SOLANA BEACH — Although her debut novel was 10 years in the making, author Jenny D. Williams said she is “grateful” it took that long.
“If I had tried earlier it wouldn’t have resulted in a work I’m proud of,” said Williams, a 2000 graduate of Torrey Pines High School who grew up in Solana Beach.
“The Atlas of Forgotten Places,” scheduled for release July 11, was inspired by her time spent in war-torn Northern Uganda more than a decade ago.
The loosely based story line began unknowingly after she graduated from the University of California Berkeley. Williams quit her job working for a book publisher in San Francisco and she and her then-boyfriend bought one-way tickets to Africa with plans to “travel until our money ran out,” she said.
When that happened, the couple parted ways. Williams remained in Uganda and worked for six months as a volunteer with the Lutheran World Federation in Kitgum helping internally displaced people living in government camps.
She interviewed area residents and wrote human interest stories and grant applications.
“I was just really moved by the people I was meeting,” Williams said. “I felt very strongly that these were stories that were not being told on a large scale.”
That was about a dozen years ago, during peace negotiations in the midst of a lengthy civil war.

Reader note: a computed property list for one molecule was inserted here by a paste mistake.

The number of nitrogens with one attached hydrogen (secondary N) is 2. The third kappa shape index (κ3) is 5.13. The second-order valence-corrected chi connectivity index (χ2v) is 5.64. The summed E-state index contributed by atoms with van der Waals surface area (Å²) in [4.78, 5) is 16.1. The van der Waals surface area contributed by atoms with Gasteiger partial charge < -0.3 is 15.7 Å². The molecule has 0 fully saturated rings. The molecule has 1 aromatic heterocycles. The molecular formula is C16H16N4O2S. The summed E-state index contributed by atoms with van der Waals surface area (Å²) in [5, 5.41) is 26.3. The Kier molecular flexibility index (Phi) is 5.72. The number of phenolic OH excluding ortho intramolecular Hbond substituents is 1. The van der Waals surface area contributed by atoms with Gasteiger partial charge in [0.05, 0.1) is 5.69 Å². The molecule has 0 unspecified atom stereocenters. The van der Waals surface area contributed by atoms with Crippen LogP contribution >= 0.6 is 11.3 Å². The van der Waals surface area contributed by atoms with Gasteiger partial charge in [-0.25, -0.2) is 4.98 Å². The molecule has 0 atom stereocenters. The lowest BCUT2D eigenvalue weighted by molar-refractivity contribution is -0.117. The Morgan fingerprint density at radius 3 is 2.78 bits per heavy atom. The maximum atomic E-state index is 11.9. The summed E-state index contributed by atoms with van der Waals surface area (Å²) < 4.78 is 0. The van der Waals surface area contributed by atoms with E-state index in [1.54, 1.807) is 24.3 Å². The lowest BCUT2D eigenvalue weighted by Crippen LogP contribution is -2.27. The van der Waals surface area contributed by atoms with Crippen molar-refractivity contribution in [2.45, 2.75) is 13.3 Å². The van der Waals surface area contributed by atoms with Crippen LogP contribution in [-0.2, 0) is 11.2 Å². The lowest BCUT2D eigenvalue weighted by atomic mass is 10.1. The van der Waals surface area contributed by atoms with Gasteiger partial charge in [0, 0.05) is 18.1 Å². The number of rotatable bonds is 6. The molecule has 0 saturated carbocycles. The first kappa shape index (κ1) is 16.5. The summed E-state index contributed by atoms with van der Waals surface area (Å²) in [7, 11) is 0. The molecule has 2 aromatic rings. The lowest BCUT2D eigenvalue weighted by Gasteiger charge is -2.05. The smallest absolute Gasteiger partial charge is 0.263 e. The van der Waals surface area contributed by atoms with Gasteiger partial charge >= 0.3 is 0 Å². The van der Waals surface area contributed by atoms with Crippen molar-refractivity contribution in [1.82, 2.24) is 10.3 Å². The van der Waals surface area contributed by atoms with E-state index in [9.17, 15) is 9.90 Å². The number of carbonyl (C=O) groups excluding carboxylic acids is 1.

“I was there during a time of relative peace,” she said. “But it was clear that two decades of war devastated the region socially and economically. I saw what happens when the fighting stops. That sort of became the seed of inspiration for the novel.”
Set against the backdrop of ivory smuggling and the Ugandan civil war, “The Atlas of Forgotten Places” is a story about two women from different worlds who set out to save loved ones.
The story starts with a volunteer who goes missing. Some events in the novel, which Williams describes as a “political thriller,” did take place.
“I wanted to tell a really good story that would give the reader a reason to want to turn the page,” she said. Williams, 34, now lives in Seattle with her husband and dog and works for Google. She holds a master’s degree from Brooklyn College in New York and has been published in magazines and anthologies.
Early in her writing career she said she heard “horror stories that it took 10 years or more to write a novel.”
“Sometimes it’s a good thing when something takes a while to do,” she said. “I’m grateful this took so long.”
Williams is scheduled to appear at the Del Mar Library for a discussion and book signing at 1:30 p.m. July 29.